Arne Duncan: ‘Education beyond high school is absolutely necessary’
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In an interview with Marketplace’s Kai Ryssdal, Secretary of Education Arne Duncan said new rules targeting vocational college programs that leave students with too much debt and too few job prospects were designed with “outcomes, not inputs” in mind.
“The worst-case scenario is when you go to college, accumulate debt, and then don’t graduate,” Duncan said.
When asked if he thought everyone should go to college, Duncan said he believed everyone needed additional education beyond high school: “If young people drop out of high school today, they are basically condemned to poverty and social failure. There are no good jobs out there… the economy has changed.”
Duncan said the so-called “gainful employment rules” target middling-to-failing vocational education programs–most of which are offered by for-profit universities and community colleges–in order to provide meaningful post-secondary education across economic classes.
The final draft of the rules released on Thursday relaxed some earlier provisions, drawing criticism from some education groups and for-profit education providers, who say their programs may be the only option for thousands of low-income students. Duncan said no programs will be shut down without “time to improve.”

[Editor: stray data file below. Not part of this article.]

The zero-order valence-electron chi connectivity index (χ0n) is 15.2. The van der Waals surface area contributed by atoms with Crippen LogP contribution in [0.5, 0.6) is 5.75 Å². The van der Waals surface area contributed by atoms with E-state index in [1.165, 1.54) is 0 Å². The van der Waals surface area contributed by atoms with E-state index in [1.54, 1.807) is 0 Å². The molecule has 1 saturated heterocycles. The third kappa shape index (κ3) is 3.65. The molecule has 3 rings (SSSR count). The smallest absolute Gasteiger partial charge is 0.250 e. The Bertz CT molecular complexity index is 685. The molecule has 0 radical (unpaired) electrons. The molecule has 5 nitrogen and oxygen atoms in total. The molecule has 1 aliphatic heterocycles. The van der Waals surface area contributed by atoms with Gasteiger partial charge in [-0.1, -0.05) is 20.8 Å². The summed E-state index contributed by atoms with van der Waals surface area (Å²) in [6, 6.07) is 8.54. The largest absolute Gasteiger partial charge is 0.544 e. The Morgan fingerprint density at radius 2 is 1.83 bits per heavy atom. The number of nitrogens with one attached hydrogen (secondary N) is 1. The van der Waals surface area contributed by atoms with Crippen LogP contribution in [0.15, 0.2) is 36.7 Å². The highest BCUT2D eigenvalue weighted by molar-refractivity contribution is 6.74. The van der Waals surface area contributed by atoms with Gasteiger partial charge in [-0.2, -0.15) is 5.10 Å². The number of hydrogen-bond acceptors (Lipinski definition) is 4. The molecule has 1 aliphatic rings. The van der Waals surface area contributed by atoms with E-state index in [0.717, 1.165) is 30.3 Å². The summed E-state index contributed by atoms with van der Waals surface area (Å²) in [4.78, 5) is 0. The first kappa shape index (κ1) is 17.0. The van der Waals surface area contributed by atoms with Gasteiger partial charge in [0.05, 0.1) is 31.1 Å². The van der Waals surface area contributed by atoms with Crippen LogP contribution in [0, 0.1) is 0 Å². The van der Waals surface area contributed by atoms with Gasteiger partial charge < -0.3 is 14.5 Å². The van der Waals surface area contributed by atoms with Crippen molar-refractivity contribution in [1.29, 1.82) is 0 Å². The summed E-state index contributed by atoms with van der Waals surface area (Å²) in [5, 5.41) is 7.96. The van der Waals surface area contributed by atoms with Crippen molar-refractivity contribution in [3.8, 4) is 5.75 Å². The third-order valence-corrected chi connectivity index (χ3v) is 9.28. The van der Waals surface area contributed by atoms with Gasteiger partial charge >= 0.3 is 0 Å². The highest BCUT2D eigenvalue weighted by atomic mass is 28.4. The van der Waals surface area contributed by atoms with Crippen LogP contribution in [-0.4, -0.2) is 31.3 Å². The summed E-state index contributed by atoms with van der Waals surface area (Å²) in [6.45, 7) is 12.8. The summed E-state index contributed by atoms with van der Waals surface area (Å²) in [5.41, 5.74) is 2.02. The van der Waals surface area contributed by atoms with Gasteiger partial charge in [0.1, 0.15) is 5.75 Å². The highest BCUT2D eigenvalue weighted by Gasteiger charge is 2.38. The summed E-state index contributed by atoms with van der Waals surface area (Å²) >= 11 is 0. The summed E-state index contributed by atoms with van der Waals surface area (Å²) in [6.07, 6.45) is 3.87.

“We invest $22 billion each year in these programs,” Duncan said referring to the federal financial aid that pays tuition for most students in for-profit programs. “We want to see strong programs grow, and expand and serve more students. And we want to see programs that aren’t doing a good job either improve or cease to exist… Shutting them down is not our goal, but we will have that ability. It’s when training is leading to jobs that don’t exist, or where debt is unmanageable… that’s what we’re pushing back against.”
The debt-load requirements in the new rules target only vocational training programs and schools. Duncan says the Obama administration has expanded investment in Pell Grants, pushed for broader state-led initiatives and encouraged universities themselves to fight higher tuition overall. He – along with his boss – has also discussed a “more transparent” rating system, which, as one education official told the New York Times, should be a straightforward process, “like rating a blender.”
“I don’t know whether that’s the right analogy or not, but let me say this: We as taxpayers… we invest $150 billion in grants and loans each year to make grants and loans accessible. That’s the right thing to do, if we are focused on outcomes.
You can listen to the interview on this evening’s Marketplace, or on the audio player at the top of the page.
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